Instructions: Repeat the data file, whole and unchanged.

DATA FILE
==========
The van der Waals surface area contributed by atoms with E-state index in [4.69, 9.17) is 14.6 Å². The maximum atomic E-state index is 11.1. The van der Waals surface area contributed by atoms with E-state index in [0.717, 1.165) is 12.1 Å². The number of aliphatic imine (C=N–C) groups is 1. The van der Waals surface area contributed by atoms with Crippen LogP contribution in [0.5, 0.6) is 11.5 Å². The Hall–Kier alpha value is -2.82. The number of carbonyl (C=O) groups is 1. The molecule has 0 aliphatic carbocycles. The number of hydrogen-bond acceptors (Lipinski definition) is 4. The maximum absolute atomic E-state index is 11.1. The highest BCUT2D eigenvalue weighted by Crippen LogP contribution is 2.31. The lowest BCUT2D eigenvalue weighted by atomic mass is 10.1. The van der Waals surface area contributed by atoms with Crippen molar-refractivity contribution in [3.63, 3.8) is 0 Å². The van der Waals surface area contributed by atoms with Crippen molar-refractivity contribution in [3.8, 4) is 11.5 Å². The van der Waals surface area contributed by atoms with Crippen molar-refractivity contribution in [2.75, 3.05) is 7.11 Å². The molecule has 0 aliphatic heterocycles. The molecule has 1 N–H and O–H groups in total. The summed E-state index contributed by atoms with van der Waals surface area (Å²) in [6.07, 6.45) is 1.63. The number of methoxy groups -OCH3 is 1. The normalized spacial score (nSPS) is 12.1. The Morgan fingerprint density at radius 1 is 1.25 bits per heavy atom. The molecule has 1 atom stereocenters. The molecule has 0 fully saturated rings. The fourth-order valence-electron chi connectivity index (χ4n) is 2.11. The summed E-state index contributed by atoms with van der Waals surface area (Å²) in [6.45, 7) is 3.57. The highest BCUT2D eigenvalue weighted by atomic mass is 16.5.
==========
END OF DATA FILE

The van der Waals surface area contributed by atoms with E-state index in [4.69, 9.17) is 14.6 Å². The maximum atomic E-state index is 11.1. The van der Waals surface area contributed by atoms with E-state index in [0.717, 1.165) is 12.1 Å². The number of aliphatic imine (C=N–C) groups is 1. The van der Waals surface area contributed by atoms with Crippen LogP contribution in [0.5, 0.6) is 11.5 Å². The Hall–Kier alpha value is -2.82. The number of carbonyl (C=O) groups is 1. The molecule has 0 aliphatic carbocycles. The number of hydrogen-bond acceptors (Lipinski definition) is 4. The maximum absolute atomic E-state index is 11.1. The highest BCUT2D eigenvalue weighted by Crippen LogP contribution is 2.31. The lowest BCUT2D eigenvalue weighted by atomic mass is 10.1. The van der Waals surface area contributed by atoms with Crippen molar-refractivity contribution in [3.63, 3.8) is 0 Å². The van der Waals surface area contributed by atoms with Crippen molar-refractivity contribution in [3.8, 4) is 11.5 Å². The van der Waals surface area contributed by atoms with Crippen molar-refractivity contribution in [2.75, 3.05) is 7.11 Å². The molecule has 0 aliphatic heterocycles. The molecule has 1 N–H and O–H groups in total. The summed E-state index contributed by atoms with van der Waals surface area (Å²) in [6.07, 6.45) is 1.63. The number of methoxy groups -OCH3 is 1. The normalized spacial score (nSPS) is 12.1. The Morgan fingerprint density at radius 1 is 1.25 bits per heavy atom. The molecule has 1 atom stereocenters. The molecule has 0 fully saturated rings. The fourth-order valence-electron chi connectivity index (χ4n) is 2.11. The summed E-state index contributed by atoms with van der Waals surface area (Å²) in [6.45, 7) is 3.57. The highest BCUT2D eigenvalue weighted by atomic mass is 16.5.